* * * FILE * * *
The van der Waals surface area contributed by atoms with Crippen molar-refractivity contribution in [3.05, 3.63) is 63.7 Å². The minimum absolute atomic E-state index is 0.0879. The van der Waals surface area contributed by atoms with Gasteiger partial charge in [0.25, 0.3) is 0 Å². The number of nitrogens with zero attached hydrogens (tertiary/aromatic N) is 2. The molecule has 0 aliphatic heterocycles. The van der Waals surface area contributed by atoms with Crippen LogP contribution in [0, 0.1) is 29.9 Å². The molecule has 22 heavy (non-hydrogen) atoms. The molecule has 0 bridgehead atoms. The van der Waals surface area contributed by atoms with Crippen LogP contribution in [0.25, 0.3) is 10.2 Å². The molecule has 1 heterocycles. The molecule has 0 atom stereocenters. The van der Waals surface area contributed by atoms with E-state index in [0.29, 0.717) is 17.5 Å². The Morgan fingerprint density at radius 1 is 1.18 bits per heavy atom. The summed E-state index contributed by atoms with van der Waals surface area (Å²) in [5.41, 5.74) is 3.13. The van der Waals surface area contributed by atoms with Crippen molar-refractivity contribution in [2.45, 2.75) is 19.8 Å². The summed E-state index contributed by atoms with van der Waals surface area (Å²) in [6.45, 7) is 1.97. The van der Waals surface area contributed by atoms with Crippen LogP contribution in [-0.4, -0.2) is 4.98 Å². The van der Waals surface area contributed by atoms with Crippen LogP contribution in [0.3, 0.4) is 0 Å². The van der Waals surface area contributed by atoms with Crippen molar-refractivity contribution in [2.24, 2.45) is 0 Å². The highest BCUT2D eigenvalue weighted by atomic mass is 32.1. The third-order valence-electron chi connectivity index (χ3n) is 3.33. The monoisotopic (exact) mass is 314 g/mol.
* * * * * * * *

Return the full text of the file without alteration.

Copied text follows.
The van der Waals surface area contributed by atoms with Crippen molar-refractivity contribution in [3.05, 3.63) is 63.7 Å². The minimum absolute atomic E-state index is 0.0879. The van der Waals surface area contributed by atoms with Gasteiger partial charge in [0.25, 0.3) is 0 Å². The number of nitrogens with zero attached hydrogens (tertiary/aromatic N) is 2. The molecule has 0 aliphatic heterocycles. The van der Waals surface area contributed by atoms with Crippen LogP contribution in [0, 0.1) is 29.9 Å². The molecule has 22 heavy (non-hydrogen) atoms. The molecule has 0 bridgehead atoms. The van der Waals surface area contributed by atoms with Crippen LogP contribution in [0.25, 0.3) is 10.2 Å². The molecule has 1 heterocycles. The molecule has 0 atom stereocenters. The van der Waals surface area contributed by atoms with E-state index in [0.29, 0.717) is 17.5 Å². The Morgan fingerprint density at radius 1 is 1.18 bits per heavy atom. The summed E-state index contributed by atoms with van der Waals surface area (Å²) in [5.41, 5.74) is 3.13. The van der Waals surface area contributed by atoms with Crippen molar-refractivity contribution in [2.45, 2.75) is 19.8 Å². The summed E-state index contributed by atoms with van der Waals surface area (Å²) in [6.45, 7) is 1.97. The van der Waals surface area contributed by atoms with Crippen LogP contribution in [-0.4, -0.2) is 4.98 Å². The van der Waals surface area contributed by atoms with Crippen LogP contribution in [0.3, 0.4) is 0 Å². The van der Waals surface area contributed by atoms with Crippen molar-refractivity contribution in [2.24, 2.45) is 0 Å². The highest BCUT2D eigenvalue weighted by atomic mass is 32.1. The third-order valence-electron chi connectivity index (χ3n) is 3.33. The monoisotopic (exact) mass is 314 g/mol.